LOS ANGELES -- Toyota is pulling the plug on Scion, the funky upstart brand it launched in 2002 to appeal to the finicky younger buyers it was struggling to connect with on its own.
The reason, according to Toyota: It’s no longer struggling to connect with those buyers.
The end will come quickly -- and just months after the launch of two vehicles that were seen as critical to reviving the brand. Scion will be discontinued in August, the automaker said today, and its model lineup will be folded into the Toyota brand starting with the 2017 model year.
Scion, which sold more than a million small cars over 13 years, was an early hit with young buyers who perceived Toyota’s offerings as reliable but utilitarian cars for their parents’ generation. From its inception, the brand served as a laboratory for offbeat vehicle, marketing and retail experiments.
But in the aftermath of the global recession and Toyota’s unintended-acceleration crisis, investment in the brand dried up and its product lineup thinned. Moreover, Toyota says, young people are different today and are less likely to try to stand apart from their parents. As a result, the parent brand now commands more respect among today’s younger customers than Scion does.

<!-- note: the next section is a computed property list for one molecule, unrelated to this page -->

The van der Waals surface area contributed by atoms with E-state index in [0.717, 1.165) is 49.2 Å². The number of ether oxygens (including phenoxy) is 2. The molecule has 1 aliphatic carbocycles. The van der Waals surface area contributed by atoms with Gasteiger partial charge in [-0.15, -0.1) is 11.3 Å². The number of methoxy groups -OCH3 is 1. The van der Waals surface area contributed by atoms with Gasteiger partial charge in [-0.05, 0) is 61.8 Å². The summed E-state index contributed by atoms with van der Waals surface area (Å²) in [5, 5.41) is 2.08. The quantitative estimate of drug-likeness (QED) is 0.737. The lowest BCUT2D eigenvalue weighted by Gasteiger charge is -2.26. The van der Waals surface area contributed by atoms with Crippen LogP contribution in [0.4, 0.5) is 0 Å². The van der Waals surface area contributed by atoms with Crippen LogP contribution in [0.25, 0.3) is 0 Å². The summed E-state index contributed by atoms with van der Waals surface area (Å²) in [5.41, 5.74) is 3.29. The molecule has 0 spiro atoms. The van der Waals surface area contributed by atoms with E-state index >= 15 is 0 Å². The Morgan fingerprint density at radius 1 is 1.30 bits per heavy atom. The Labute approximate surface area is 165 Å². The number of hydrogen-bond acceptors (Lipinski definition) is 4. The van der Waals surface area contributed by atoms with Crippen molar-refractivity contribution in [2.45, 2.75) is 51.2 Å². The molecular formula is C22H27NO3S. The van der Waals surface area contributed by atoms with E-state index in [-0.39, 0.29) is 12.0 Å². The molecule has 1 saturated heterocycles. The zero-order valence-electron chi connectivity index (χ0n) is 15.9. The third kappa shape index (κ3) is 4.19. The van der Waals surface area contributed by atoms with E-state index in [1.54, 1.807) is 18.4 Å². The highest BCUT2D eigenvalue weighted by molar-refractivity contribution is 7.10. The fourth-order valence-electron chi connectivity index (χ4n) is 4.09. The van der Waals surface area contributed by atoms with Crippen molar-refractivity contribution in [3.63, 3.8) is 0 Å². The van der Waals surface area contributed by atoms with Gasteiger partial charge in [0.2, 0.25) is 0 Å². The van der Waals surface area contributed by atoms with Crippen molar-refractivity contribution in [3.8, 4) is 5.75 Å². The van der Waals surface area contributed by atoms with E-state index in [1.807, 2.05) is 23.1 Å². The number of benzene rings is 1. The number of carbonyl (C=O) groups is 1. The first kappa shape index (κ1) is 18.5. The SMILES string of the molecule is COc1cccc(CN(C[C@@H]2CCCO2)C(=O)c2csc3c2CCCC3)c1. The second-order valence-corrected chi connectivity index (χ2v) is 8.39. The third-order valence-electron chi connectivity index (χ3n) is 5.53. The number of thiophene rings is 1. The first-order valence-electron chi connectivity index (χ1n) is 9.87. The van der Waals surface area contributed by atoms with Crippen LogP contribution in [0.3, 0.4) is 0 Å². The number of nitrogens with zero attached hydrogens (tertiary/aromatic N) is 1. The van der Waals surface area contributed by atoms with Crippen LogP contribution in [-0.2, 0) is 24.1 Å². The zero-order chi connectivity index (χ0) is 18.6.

“Youth buyers are in a completely different position than they were 13 years ago,” Bob Carter, senior vice president of operations for Toyota Motor Sales told Automotive News. “That’s really what’s driving this decision.”
The decision to shutter it may cast it as a historical failure, but Toyota will likely walk away vindicated in its efforts to strengthen its own image among younger shoppers.
“I think when you have to unwind a brand and tell dealers it’s over, I don’t know how on some level you can’t say that’s a failure,” said Karl Brauer, senior analyst for Kelley Blue Book. “But I think it’d be more accurate to call it a learning experience or an experiment that they learned from but in the end proved unsuccessful.”